If you have a TMS number only enter the numbers
i.e. TMS-430 enter 430

Create Your Free MickeyMousePark Login

Forgot Your Password Or Login?

Privacy Policy

Having trouble logging in?
Try Clearing Your Cookie:
Disneyland Article
California vs. Paris: Big Thunder Mountain Railroad
Hugh Allison
The description in the Disneyland Paris park map for Big Thunder Mountain tells you that riders will "Hurl through an abandoned gold mine at breathtaking speed aboard a runaway mine train!" making this attraction one of only two within this park to have a blurb ending in an exclamation mark. (The other is Star Tours).

Although I do not necessarily believe that the mine is supposed to be abandoned (especially as you can clearly hear a miner call out "Fire in the hole" at one point during the ride) this is still, in a nutshell, what the ride is about. In many ways, this describes all four versions of this attraction (Paris, Anaheim, Orlando and Tokyo) and as well as Hong Kong's Big Grizzly Mountain Runaway Mine Cars although the ride experience on the Hong Kong attraction differs in so many ways (including having bears as a plot point and having a section where Guests travel backwards) that it is not worth looking at that attraction in any detail within this comparison piece.

Of the four actual "Thunder Mountain" rides, the Paris version was the only one to be an opening day attraction. The track layouts for all four are pretty similar, although the opening section of the Paris one differs slightly due to it being the only one to take place on an island; this also makes the Paris ride the longest of the four, at approximately four minutes. This additional length - as well as a perceived longer sense of greater speed- could be why Kevin Yee, in his "Top Tips for Visiting Disneyland Paris" ebook, referred to the Paris ride as "easily the most thrilling of the rides bearing this name around the globe"

For the sake of completeness though, I should point out that whereas the attractions in Florida and California are called "Big Thunder Mountain Railroad", the word "Railroad" is missing from the official titles in Paris and Tokyo.

The queue-lines for all four are very different in some ways (in terms of what one has to look at) and very similar in others, in terms of the styling, the music and the positioning of the Guests. Perhaps the Anaheim version is the least similar as it is the one most unprotected from the elements and intertwines the most with the ride itself. (NB, this version was manufactured by Arrow, whilst the others were made by Vekoma.)

For the rest of this article, I shall be looking specifically at the differences between the versions in Paris and in Anaheim. (It should be noted however that, as the California version is currently being refurbished until Fall, a lot of my musings here may no longer be applicable once it has re-opened.)

Both versions have Fastpass, stalactites, stalagmites, visible dinosaur bones, lanterns, caverns, the "Howdy folks" spiel, an earthquake scene, water features (including going through a fountain at the top of the first lift, and creating a false Matterhorn-esque splash later on), central mountains slightly above 100ft tall and various animals including bats and goats. It should be noted that the "goat trick" doesn't work as well in the Paris resort; the Anaheim ride also features a skunk who attempts to spray riders.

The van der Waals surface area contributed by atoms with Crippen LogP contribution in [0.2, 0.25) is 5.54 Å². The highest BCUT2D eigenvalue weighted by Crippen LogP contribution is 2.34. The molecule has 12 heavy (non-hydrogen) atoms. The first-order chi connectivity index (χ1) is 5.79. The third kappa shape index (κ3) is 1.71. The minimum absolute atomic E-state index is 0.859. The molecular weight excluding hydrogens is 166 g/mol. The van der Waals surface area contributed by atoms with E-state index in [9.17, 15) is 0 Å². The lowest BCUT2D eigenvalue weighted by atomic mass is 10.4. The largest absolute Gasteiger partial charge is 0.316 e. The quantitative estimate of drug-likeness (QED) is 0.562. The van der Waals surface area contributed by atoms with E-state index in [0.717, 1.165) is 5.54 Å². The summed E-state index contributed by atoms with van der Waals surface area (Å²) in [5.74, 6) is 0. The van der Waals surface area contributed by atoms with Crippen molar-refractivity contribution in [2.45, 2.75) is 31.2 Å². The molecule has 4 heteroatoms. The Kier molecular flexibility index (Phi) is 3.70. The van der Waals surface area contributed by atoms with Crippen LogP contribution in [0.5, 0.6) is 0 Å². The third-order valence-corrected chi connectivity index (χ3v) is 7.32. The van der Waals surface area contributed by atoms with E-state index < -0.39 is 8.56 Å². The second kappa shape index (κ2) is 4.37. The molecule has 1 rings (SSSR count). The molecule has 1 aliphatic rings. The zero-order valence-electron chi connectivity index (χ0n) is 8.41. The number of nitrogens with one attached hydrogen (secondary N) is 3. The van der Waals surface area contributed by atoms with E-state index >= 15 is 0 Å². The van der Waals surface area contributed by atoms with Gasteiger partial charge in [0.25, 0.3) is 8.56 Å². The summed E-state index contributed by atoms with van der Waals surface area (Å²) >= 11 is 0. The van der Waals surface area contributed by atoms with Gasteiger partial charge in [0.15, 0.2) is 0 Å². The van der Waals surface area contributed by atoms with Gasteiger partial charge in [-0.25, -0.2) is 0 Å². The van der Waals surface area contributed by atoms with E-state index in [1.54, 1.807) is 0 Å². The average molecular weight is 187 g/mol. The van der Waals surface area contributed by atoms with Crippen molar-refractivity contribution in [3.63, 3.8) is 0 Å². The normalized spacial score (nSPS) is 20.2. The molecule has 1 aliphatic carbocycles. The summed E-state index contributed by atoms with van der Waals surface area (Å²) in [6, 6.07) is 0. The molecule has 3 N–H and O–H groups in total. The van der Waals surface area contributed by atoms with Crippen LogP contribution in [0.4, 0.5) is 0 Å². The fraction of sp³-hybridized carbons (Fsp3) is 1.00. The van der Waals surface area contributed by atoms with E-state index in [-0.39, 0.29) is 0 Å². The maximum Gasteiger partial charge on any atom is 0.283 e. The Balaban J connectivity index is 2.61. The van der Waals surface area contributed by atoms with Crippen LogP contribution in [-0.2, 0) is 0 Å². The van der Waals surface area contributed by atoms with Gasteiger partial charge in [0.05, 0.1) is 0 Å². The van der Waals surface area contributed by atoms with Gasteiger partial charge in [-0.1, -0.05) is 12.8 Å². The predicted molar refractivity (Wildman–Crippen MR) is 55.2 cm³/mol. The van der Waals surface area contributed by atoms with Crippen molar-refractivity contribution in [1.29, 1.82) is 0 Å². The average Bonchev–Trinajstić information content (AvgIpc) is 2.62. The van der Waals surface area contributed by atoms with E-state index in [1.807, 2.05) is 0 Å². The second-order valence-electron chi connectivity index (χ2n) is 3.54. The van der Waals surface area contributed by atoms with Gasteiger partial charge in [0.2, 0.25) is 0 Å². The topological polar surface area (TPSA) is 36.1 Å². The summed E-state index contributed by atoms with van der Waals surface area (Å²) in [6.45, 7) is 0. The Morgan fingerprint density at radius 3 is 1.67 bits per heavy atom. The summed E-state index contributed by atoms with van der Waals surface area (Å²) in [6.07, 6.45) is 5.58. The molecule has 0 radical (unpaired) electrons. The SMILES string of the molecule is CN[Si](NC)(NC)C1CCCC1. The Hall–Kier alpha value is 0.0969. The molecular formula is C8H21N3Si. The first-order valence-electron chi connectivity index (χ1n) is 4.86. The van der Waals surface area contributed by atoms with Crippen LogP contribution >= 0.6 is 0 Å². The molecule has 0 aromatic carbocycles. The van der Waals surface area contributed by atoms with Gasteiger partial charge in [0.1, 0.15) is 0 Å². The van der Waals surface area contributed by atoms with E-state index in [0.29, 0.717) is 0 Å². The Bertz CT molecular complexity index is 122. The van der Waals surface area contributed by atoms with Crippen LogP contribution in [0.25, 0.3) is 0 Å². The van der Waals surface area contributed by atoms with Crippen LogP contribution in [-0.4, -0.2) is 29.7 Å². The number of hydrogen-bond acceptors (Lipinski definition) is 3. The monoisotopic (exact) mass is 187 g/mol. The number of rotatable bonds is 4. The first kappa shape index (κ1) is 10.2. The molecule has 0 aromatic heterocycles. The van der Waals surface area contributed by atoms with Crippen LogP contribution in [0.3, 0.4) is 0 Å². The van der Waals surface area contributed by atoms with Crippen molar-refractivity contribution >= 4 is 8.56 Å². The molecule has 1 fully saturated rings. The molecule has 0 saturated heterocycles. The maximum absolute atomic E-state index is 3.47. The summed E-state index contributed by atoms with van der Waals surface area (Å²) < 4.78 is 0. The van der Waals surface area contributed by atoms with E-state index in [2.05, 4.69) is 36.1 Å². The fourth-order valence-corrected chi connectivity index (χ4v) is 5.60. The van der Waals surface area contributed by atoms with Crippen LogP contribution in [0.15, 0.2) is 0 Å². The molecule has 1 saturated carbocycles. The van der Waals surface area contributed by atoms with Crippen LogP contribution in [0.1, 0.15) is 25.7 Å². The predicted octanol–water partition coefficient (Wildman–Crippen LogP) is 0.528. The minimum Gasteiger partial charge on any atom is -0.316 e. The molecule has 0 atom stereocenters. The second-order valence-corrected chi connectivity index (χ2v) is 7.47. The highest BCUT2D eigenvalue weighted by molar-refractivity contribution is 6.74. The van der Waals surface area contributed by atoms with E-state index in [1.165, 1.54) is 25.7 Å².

The trains themselves each have five carriages, although Paris has five trains (stored offstage when not in use, yet very easy to find if you know where to look) whereas Anaheim has six, each with marginally witty names such as I.M. Brave and U.R. Fearless.

The storyline is somewhat easier to follow in Paris, as there are more clues to its backstory. For example, Guests see places for the miners to clock in and references to "Thunder Mesa Mining Company". Thunder Mesa is the town that Big Thunder Mountain is set in (the equivalent of California's Rainbow Ridge); although riders don't see much about Thunder Mesa on-ride in France (definitely not as much as they would about Rainbow Ridge on-ride in Anaheim) there is more about the area and the storyline in Frontierland as a whole. For example, there are references to Big Thunder Mountain in and around Phantom Manor, the Lucky Nugget and the Molly Brown (all visible from the ride itself), as well as references throughout the land to the fictitious Thunder Mesa Apothecary, Thunder Mesa Barber Shop and so on.

Incidentally, the equivalent mining company in Anaheim is called the "Big Thunder Mining Company" and its wider area thematically is Big Thunder Ranch.

Whilst you can't see as much of the backstory to the Thunder Mountain ride in Anaheim, in many ways this is a good thing as it also means that whilst on-ride you can't see as much of the resort as a whole (such as tourists or incongruous attractions) which can break the magic. Also, Anaheim's ride has the advantage of more changes occurring for nighttime riders, giving Guests more than one experience from the same attraction.

Attractions Referenced In This Article:
Lands Referenced In This Article:
Top Of Page
PayPal Solution PayMaya Crypto

YouTube Channel TikTok Channel


Copyright: (c) 1997-2024 by ThrillMountain Software

MickeyMousePark.com is not associated in any official way with the Walt Disney Company,
its subsidiaries, or its affiliates. The official Disney site is available at disney.com